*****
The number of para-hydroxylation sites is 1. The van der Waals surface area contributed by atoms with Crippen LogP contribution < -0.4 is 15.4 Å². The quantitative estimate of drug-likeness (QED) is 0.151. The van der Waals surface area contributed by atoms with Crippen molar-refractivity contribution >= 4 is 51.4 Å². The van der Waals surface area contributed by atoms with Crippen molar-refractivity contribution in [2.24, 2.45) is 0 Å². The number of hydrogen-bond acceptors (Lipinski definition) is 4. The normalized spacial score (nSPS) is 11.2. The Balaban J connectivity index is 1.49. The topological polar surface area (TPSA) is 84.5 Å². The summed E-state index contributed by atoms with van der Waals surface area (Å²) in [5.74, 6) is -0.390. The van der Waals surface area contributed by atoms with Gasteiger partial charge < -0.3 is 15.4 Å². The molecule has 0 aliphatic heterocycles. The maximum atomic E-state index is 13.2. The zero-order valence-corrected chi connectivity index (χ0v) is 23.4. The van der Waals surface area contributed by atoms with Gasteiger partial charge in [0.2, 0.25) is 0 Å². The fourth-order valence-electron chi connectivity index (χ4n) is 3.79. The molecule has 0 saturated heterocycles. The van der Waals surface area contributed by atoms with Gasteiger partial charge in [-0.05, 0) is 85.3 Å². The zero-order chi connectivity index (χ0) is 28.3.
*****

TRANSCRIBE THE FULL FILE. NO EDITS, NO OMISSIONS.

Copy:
The number of para-hydroxylation sites is 1. The van der Waals surface area contributed by atoms with Crippen LogP contribution < -0.4 is 15.4 Å². The quantitative estimate of drug-likeness (QED) is 0.151. The van der Waals surface area contributed by atoms with Crippen molar-refractivity contribution >= 4 is 51.4 Å². The van der Waals surface area contributed by atoms with Crippen molar-refractivity contribution in [2.24, 2.45) is 0 Å². The number of hydrogen-bond acceptors (Lipinski definition) is 4. The normalized spacial score (nSPS) is 11.2. The Balaban J connectivity index is 1.49. The topological polar surface area (TPSA) is 84.5 Å². The summed E-state index contributed by atoms with van der Waals surface area (Å²) in [5.74, 6) is -0.390. The van der Waals surface area contributed by atoms with Gasteiger partial charge < -0.3 is 15.4 Å². The molecule has 0 aliphatic heterocycles. The maximum atomic E-state index is 13.2. The zero-order valence-corrected chi connectivity index (χ0v) is 23.4. The van der Waals surface area contributed by atoms with Gasteiger partial charge in [0.2, 0.25) is 0 Å². The fourth-order valence-electron chi connectivity index (χ4n) is 3.79. The molecule has 0 saturated heterocycles. The van der Waals surface area contributed by atoms with Gasteiger partial charge in [-0.05, 0) is 85.3 Å². The zero-order chi connectivity index (χ0) is 28.3.